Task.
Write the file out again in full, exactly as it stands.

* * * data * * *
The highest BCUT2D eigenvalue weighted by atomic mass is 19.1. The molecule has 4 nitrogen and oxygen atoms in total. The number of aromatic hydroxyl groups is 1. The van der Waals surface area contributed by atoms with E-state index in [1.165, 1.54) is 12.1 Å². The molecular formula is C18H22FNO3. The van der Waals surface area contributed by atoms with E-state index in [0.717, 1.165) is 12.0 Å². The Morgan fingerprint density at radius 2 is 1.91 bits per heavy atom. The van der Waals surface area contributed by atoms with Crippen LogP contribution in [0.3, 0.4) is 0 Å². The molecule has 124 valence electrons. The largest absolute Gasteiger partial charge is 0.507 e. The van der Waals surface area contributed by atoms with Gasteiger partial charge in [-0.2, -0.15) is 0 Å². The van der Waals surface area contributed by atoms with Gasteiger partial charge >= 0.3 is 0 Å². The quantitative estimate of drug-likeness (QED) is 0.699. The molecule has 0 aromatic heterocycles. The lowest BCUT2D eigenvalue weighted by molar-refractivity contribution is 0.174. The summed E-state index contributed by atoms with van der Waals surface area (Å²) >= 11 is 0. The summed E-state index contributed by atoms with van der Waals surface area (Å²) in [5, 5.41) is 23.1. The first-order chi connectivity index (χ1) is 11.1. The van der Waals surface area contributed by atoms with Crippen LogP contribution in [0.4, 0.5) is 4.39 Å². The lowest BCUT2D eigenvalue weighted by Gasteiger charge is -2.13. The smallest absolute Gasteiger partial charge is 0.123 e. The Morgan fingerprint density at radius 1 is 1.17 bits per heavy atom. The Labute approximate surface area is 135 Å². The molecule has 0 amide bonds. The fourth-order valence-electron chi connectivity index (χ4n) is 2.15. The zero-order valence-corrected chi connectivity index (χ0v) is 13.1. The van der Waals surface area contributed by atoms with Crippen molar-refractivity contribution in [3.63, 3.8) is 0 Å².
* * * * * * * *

The highest BCUT2D eigenvalue weighted by atomic mass is 19.1. The molecule has 4 nitrogen and oxygen atoms in total. The number of aromatic hydroxyl groups is 1. The van der Waals surface area contributed by atoms with E-state index in [1.165, 1.54) is 12.1 Å². The molecular formula is C18H22FNO3. The van der Waals surface area contributed by atoms with E-state index in [0.717, 1.165) is 12.0 Å². The Morgan fingerprint density at radius 2 is 1.91 bits per heavy atom. The van der Waals surface area contributed by atoms with Crippen LogP contribution in [0.3, 0.4) is 0 Å². The molecule has 124 valence electrons. The largest absolute Gasteiger partial charge is 0.507 e. The van der Waals surface area contributed by atoms with Gasteiger partial charge in [-0.2, -0.15) is 0 Å². The van der Waals surface area contributed by atoms with Gasteiger partial charge >= 0.3 is 0 Å². The quantitative estimate of drug-likeness (QED) is 0.699. The molecule has 0 aromatic heterocycles. The lowest BCUT2D eigenvalue weighted by molar-refractivity contribution is 0.174. The summed E-state index contributed by atoms with van der Waals surface area (Å²) >= 11 is 0. The summed E-state index contributed by atoms with van der Waals surface area (Å²) in [5, 5.41) is 23.1. The first-order chi connectivity index (χ1) is 11.1. The van der Waals surface area contributed by atoms with Crippen LogP contribution in [0.4, 0.5) is 4.39 Å². The lowest BCUT2D eigenvalue weighted by Gasteiger charge is -2.13. The smallest absolute Gasteiger partial charge is 0.123 e. The Morgan fingerprint density at radius 1 is 1.17 bits per heavy atom. The Labute approximate surface area is 135 Å². The molecule has 0 amide bonds. The fourth-order valence-electron chi connectivity index (χ4n) is 2.15. The zero-order valence-corrected chi connectivity index (χ0v) is 13.1. The van der Waals surface area contributed by atoms with Crippen molar-refractivity contribution in [3.63, 3.8) is 0 Å².